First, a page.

Is there any diffeomorphism from A to B that $f(A)=B$?

$A = \{(x,y) \in \mathbb{R}^2 : x \ge 0 \wedge y \ge 0\}$

$B = \mathbb{R}^2 \setminus \{(x,y) \in \mathbb{R}^2 : x>0 \wedge y>0 \}$

Is there any diffeomorphism $f : \mathbb{R}^2 \rightarrow \mathbb{R}^2$that $f(A)=B$?

My thoughts :

We need to “stretch” A set on three quadrants and then rotate it for $\frac{\pi}{2}$ angle. That “stretching” looks like complex numbers argument multiplication.

But, at the beginning of coordinate system derivative of this function is $0$.

Solutions Collecting From Web of "Is there any diffeomorphism from A to B that $f(A)=B$?"
Such a diffeo can’t exist. There is an obstruction at the corner (the origin). Imagine there were such a thing $f:{\mathbb R}^2\to{\mathbb R}^2$. Let $\alpha$ denote the half-axis $x\ge0,y=0$ and $\beta$ the half-axis $y\ge0,x=0$. Their union $Z$ is the boundary of both sets $A$ and $B$, hence $f(Z)=Z$. Since clearly the origin $0$ is the only point were $Z$ is not a smooth curve, the diffeomorphism fixes $0$. The connected components of $Z\setminus\{0\}$ are $\alpha\setminus\{0\}$ and $\beta\setminus\{0\}$, hence $f$ leaves them invariant or maps one onto the other. The argument is similar in both cases, hence suppose $f(\alpha)=\alpha$.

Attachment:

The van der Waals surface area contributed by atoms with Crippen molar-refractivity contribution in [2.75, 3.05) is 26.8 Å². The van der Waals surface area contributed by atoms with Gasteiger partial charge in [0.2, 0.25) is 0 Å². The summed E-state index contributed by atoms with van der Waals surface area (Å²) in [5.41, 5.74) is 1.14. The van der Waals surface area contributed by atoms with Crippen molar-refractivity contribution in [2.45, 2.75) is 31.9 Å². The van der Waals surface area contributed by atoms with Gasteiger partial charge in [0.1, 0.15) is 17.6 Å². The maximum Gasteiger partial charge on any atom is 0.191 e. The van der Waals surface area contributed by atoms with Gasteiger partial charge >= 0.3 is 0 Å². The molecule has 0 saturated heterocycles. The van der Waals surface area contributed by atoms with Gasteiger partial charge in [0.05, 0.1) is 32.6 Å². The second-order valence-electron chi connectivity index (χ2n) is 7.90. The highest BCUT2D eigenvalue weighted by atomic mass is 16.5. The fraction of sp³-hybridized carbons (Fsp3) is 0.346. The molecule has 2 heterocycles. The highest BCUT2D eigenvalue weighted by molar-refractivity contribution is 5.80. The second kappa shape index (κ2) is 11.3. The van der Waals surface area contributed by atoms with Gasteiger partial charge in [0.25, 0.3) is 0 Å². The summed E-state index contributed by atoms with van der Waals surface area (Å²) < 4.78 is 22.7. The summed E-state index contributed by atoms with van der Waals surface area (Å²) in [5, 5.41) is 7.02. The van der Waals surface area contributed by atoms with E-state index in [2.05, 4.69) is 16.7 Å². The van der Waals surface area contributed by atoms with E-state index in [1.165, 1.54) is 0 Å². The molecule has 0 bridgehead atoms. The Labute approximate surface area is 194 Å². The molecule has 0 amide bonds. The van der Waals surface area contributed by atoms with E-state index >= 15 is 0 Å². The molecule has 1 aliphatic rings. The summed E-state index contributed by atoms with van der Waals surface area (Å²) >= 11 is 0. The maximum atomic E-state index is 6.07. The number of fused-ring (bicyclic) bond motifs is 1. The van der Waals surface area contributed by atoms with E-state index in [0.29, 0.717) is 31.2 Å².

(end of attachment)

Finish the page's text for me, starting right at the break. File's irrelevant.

Now consider the regular curve $\gamma(t)=f(t,0)$. Note that $\gamma'(0)=\frac{\partial f}{\partial x}(0,0)$ is a not zero vector because $f$ is diffeo. The image of $\gamma$ has two pieces: $\alpha=\gamma\{t\ge0\}$ and $\sigma=\gamma\{t<0\}$, and they form a regular curve because $f$ is a diffeo. Note that $\sigma$ must be contained in the quadrant $x>0,y>0$ because $f({\mathbb R}^2\setminus A)={\mathbb R}^2\setminus B$ ($f$ is bijective). Now consider the two limits
$$\gamma'(0)=\lim_{t\to 0^-}\frac{f(0,0)-f(t,0)}{-t},\quad \gamma'(0)=\lim_{t\to 0^+}\frac{f(t,0)-f(0,0)}{t}$$
It’s not difficult to realise that the first limit must point into the third quadrant, and the second must be a vector $(a,0), a\ge0$. Thus we conclude $\gamma'(0)=(0,0)$, a contradiction.